Has everyone forgotten about Waterfall? It’s a classic of IT, and it’s a good methodology that has its advantages and disadvantages, like any other. It once ruled the world of software development when teams were stable for years, if not decades. And now that everything has changed, with teams fluctuating continuously, it has become forgotten and neglected. Let’s look and compare Waterfall and Agile, deciding whether Waterfall still has a place in IT.
One of the reasons Waterfall was overshadowed is the dynamic nature of modern IT teams. In the past, they were stable for many years, which is perfect for Waterfall. Also, there were fewer software development projects in the world in general, fewer programmers and fewer opportunities to use communications for projects while IT specialists weren’t dispersed all over the world and were concentrated in one office, which made the scope of work more manageable. Waterfall worked great in those circumstances.
The general global trend today is that anyone in any country can begin a startup using IT specialists from any country or company, and those specialists can move form project to project all the time. Now people change jobs quickly and freely; they are less tied down by social benefits and pension funds so they move from company to company, or go freelance. So now projects are carried out by teams less experienced in working together because they change all the time; therefore, specialists need to adjust how they work within these teams. In Waterfall, you have to do a project assessment in terms of money and time, and now when what team will work for the project is unclear it is impossible to make the correct predictions based on those criteria.
Agile is more flexible, and allows for less specifics and more uncertainty, with risks managed better. When Waterfall ruled, information wasn’t traveling as fast and the markets didn’t change as fast. Today, depending on the industry, weekly or monthly changes happen, so tweaks and alterations to the development process are inevitable, and the end product can turn out to be absolutely different from what it was planned as. In a year, changes to the industry can be drastic; flexibility becomes paramount, especially with longer projects. Agile is perfect for that.
Agile is best for projects developed for products where change happens all the time. For example, if a social network is planned for guitar players, in two years it may be developed for vocalists, who will be more popular in that time. But obviously not all industries are affected by such uncertainty – some global industries that don’t depend on mass marketing for success are still really stable with no market fluctuations. Examples include such industries as oil and gas, steel, space, etc. In such projects, there is more time to understand what is needed and the changes aren’t global or critical. The project of sending a satellite off to space, for example, will have the same goals in two years than it does now. After all, Waterfall was born in construction and manufacturing, where changes to the initial plans would be catastrophically expensive, if not impossible. Waterfall still works well in those projects, and it should be used more.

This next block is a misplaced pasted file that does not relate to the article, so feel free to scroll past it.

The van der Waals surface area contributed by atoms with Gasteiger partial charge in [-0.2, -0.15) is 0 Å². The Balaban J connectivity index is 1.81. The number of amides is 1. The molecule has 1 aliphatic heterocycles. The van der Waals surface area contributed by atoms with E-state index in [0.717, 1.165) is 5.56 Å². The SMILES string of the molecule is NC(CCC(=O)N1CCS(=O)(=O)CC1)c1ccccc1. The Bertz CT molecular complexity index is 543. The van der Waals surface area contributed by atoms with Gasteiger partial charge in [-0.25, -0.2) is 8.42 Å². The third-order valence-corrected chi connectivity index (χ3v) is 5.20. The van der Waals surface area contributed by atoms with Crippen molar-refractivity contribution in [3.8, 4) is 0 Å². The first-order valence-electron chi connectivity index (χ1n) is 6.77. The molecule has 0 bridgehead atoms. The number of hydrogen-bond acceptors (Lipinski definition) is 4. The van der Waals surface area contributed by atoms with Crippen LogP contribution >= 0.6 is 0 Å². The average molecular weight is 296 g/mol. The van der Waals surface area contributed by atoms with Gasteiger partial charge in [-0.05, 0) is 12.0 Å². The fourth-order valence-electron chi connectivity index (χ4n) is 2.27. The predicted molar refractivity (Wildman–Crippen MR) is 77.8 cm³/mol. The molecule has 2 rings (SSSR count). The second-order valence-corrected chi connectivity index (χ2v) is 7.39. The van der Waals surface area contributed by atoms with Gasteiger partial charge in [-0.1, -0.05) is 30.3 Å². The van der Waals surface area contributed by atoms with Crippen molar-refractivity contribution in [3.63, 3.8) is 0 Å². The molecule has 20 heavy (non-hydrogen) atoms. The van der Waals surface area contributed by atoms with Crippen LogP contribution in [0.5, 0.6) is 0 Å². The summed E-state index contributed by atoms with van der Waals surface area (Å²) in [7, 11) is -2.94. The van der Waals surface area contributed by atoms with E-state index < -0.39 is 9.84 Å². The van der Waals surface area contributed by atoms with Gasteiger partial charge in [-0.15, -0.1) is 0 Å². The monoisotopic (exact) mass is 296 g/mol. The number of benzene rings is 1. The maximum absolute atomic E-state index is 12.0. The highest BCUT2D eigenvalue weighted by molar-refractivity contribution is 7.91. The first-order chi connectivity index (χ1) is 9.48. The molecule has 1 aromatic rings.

Waterfall is also perfect in projects where the initial product vision doesn’t change during the life cycle because these spheres are strictly regulated (by government, for instance). In health, for example, the project of creating databases for medical clinics will most definitely have stable requirements because the industry doesn’t change in essence. In that case, Waterfall fits the mold. But if a medical institution were to develop a mobile app for its clients to look up services and book appointments, Agile would be the path for the developers to take. The nature of the product can therefore affect the choice of methodology.
Because in Waterfall a working model is not available until late in the project, using it is impossible in projects where the client wants a working prototype of the product early in the development either to still gather requirements or to make changes to the initial plan. Also, it is almost impossible to go back and correct something in Waterfall. If a stage has gone wrong, there will be problems in the next stage. Therefore, longer, more complex, object-oriented projects work better using Agile.
The world has changed. Measuring effectiveness of teams, cultivating motivation and responsibility is very important, and Agile works better to meet these new needs. But it is clear that Waterfall is here to stay and will be implemented in a number of projects, where the methodology is perfectly suited for its core philosophy. At the same time, it is predictable that Agile will be used more in environments where business values, product vision and markets change quickly.
As some IT experts like to say, there is a little Waterfall in every Agile.